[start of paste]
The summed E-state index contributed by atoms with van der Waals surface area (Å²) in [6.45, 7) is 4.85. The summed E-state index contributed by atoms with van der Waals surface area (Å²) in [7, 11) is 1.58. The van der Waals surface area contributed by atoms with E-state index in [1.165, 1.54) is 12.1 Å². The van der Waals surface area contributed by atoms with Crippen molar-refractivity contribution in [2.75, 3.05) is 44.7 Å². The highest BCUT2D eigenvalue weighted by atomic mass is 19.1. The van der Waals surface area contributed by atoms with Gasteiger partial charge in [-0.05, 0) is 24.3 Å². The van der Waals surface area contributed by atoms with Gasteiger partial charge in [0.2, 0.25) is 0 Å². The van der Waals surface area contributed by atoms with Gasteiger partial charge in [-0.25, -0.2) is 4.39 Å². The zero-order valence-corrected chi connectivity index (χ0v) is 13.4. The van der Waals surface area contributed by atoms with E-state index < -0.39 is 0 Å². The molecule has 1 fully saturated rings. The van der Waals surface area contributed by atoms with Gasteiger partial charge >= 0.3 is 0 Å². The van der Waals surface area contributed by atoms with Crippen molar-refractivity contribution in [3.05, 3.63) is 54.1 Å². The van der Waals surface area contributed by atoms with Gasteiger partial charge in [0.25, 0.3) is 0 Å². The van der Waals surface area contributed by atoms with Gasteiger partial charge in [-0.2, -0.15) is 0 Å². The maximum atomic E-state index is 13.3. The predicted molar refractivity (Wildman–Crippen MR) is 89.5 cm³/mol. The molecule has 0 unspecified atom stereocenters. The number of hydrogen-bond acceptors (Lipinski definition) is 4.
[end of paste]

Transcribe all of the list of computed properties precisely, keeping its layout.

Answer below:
The summed E-state index contributed by atoms with van der Waals surface area (Å²) in [6.45, 7) is 4.85. The summed E-state index contributed by atoms with van der Waals surface area (Å²) in [7, 11) is 1.58. The van der Waals surface area contributed by atoms with E-state index in [1.165, 1.54) is 12.1 Å². The van der Waals surface area contributed by atoms with Crippen molar-refractivity contribution in [2.75, 3.05) is 44.7 Å². The highest BCUT2D eigenvalue weighted by atomic mass is 19.1. The van der Waals surface area contributed by atoms with Gasteiger partial charge in [-0.05, 0) is 24.3 Å². The van der Waals surface area contributed by atoms with Gasteiger partial charge in [0.2, 0.25) is 0 Å². The van der Waals surface area contributed by atoms with Gasteiger partial charge in [-0.25, -0.2) is 4.39 Å². The zero-order valence-corrected chi connectivity index (χ0v) is 13.4. The van der Waals surface area contributed by atoms with E-state index < -0.39 is 0 Å². The molecule has 1 fully saturated rings. The van der Waals surface area contributed by atoms with Gasteiger partial charge >= 0.3 is 0 Å². The van der Waals surface area contributed by atoms with Crippen molar-refractivity contribution in [3.05, 3.63) is 54.1 Å². The van der Waals surface area contributed by atoms with Gasteiger partial charge in [0.25, 0.3) is 0 Å². The van der Waals surface area contributed by atoms with Gasteiger partial charge in [-0.2, -0.15) is 0 Å². The maximum atomic E-state index is 13.3. The predicted molar refractivity (Wildman–Crippen MR) is 89.5 cm³/mol. The molecule has 0 unspecified atom stereocenters. The number of hydrogen-bond acceptors (Lipinski definition) is 4.